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Author Topic: Root filesystem access  (Read 4641 times)

CCRDude

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Root filesystem access
« on: November 24, 2014, 11:37:29 am »
After Delphi XE7 trial serials were sent without requesting them, I wasted a few days to try Delphi to enter iOS. Neither their own components nor the (better) DPF native components brought me where I felt okay with it.

I then thought about pas4mobile, but I disliked them for wanting to sell a modified Lazarus.

Finally, I came around to simonsayz' work. Worth more than all other documentation I read before combined, his helped me set up a working compiler on an older Mac. Demo runs fine.

Anyway... arriving at my first question: apps are sandboxed, but I want to (need to) develop for jailbroken phones... how is it possible to access the root file system from a standard FPC app?

Jonas Maebe

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Re: Root filesystem access
« Reply #1 on: November 24, 2014, 12:05:11 pm »
"jailbroken" does not mean "any application becomes a rootkit or gets the ability to spy on all user files". In fact, some jailbreaks even patch exploits that allow applications to escape the sandbox.

That said, there are presumably ways to specify entitlements or permissions for an application so that it has more access, but those are definitely not FPC or Lazarus specific. Once you have those permissions (I can't help you with that), you should be able use the regular FPC api's (system.assign/sysutils.fileopen) to access such files.

CCRDude

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Re: Root filesystem access
« Reply #2 on: November 24, 2014, 01:12:50 pm »
Many thanks for the reply :)

In fact, I'm not trying to write a rootkit or spy on anyone, I don't care the tiniest bit about user data. On the contrary, I'm an anti-malware developer with a long record of working against the type of software you describe. If you need some kind of proof, just specify.

I know roughly what jailbroken means, having jailbroken since iOS 1.03. But I didn't went further than changing my SSH password and installing PMP, Firewall iP and Adblocker, my attempts at own code are dated back to the inofficial iPhone SDK 2.0 Windows toolchain and didn't go deeper into the system back then. My assumption is that on a jailbroken device, I can let UI apps run as root instead of mobile, I think that's what iFile does.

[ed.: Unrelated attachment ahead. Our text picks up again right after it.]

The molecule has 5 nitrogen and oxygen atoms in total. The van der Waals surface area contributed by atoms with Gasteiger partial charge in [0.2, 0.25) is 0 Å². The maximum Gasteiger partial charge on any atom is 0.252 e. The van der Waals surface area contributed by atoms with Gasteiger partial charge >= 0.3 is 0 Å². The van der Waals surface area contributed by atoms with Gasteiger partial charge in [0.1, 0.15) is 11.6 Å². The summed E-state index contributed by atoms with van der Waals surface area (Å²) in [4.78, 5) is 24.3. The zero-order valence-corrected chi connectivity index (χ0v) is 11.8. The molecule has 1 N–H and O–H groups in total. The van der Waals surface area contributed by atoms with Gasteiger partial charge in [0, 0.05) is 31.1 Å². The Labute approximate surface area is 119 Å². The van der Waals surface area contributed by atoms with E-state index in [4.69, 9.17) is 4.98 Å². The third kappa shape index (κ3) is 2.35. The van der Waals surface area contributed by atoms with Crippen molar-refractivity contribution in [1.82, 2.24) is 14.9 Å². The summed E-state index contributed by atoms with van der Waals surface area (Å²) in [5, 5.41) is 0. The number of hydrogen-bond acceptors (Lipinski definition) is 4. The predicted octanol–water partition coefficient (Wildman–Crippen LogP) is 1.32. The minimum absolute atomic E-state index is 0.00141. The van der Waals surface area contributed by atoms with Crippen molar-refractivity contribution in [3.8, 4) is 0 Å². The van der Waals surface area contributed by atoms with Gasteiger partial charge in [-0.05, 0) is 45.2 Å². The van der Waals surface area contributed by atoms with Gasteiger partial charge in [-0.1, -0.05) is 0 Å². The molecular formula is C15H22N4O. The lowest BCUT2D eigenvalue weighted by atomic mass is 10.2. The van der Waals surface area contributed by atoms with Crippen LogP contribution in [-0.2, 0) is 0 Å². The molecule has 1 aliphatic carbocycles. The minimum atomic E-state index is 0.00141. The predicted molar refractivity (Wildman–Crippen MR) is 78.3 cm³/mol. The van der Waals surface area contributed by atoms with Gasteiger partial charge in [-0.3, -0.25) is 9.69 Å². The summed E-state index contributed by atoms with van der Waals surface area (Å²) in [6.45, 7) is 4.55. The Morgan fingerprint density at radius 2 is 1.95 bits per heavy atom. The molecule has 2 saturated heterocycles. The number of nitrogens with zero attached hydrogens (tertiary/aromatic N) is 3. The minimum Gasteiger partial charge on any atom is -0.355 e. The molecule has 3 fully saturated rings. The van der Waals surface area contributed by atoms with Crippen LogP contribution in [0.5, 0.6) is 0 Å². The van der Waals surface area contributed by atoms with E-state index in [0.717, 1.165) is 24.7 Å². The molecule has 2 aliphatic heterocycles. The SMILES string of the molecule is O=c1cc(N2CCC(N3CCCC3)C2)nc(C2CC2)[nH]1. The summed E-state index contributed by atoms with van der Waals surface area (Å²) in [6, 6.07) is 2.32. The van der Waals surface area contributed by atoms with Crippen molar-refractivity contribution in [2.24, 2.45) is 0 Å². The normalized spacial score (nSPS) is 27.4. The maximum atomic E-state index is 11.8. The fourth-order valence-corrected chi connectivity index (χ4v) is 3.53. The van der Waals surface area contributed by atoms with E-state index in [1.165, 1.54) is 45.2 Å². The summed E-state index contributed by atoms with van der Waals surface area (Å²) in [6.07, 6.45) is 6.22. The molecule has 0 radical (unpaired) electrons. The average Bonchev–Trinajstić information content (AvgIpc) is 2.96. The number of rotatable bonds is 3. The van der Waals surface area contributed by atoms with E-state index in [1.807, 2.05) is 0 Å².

Point is: our windows anti-malware software is taking up most resources, and I'm trying to evaluate how difficult it would be to wrap something together that does at least flag some standard Cydia repository monitoring apps (conversion of Cydia package name to rules for our signature language is about done) as a start to persuade my team to invest more time in this direction. Not a commercial route (our Windows anti-malware is free for personal use as well), but because I can't stand the spying crap on the iPhone I use.

So... if you have more information you could share with one of the "good guys" (perhaps by PM since it's probably sensible to not post instructions how to write rootkits in FPC in the public, I agree on that), I would be thankful, but I'm already thankful for giving me a few more hints for asking a search engine :)

Jonas Maebe

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Re: Root filesystem access
« Reply #3 on: November 24, 2014, 01:48:23 pm »
When I wrote "I can't help you with that" it wasn't because I assumed that you want to write malware, but literally because I can't: I don't know how to do that. But again, this is not FPC/Lazarus-specific in any way.

CCRDude

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Re: Root filesystem access
« Reply #4 on: November 24, 2014, 01:58:51 pm »
Okay, understood :)

Except that it is... according to this StackOverflow question, it for example involves calling setuid() and setgid(), which are probably ObjC wrappers around  the two syscalls with the same name:
Code: [Select]
  syscall_nr_setgid            = 46 ; // Implemented via setregid() in SunOS
  syscall_nr_setuid            = 105;
Which need to get called some way or another, of which I don't know how to do it in FPC. Probably using SysCall, but the name oldlinux is irritating me. Granted, SysCalls are a wrapper around system calls, but the FPC implementation is kind of FPC specific ;)

Well, I'll play around with that the next time.

Jonas Maebe

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Re: Root filesystem access
« Reply #5 on: November 24, 2014, 02:05:26 pm »
setgid and setuid are low level libc functions. Most such functions are exposed via the baseunix and unix units, prefixed with "fp". E.g. http://www.freepascal.org/docs-html/rtl/baseunix/fpsetgid.html and http://www.freepascal.org/docs-html/rtl/baseunix/fpsetuid.html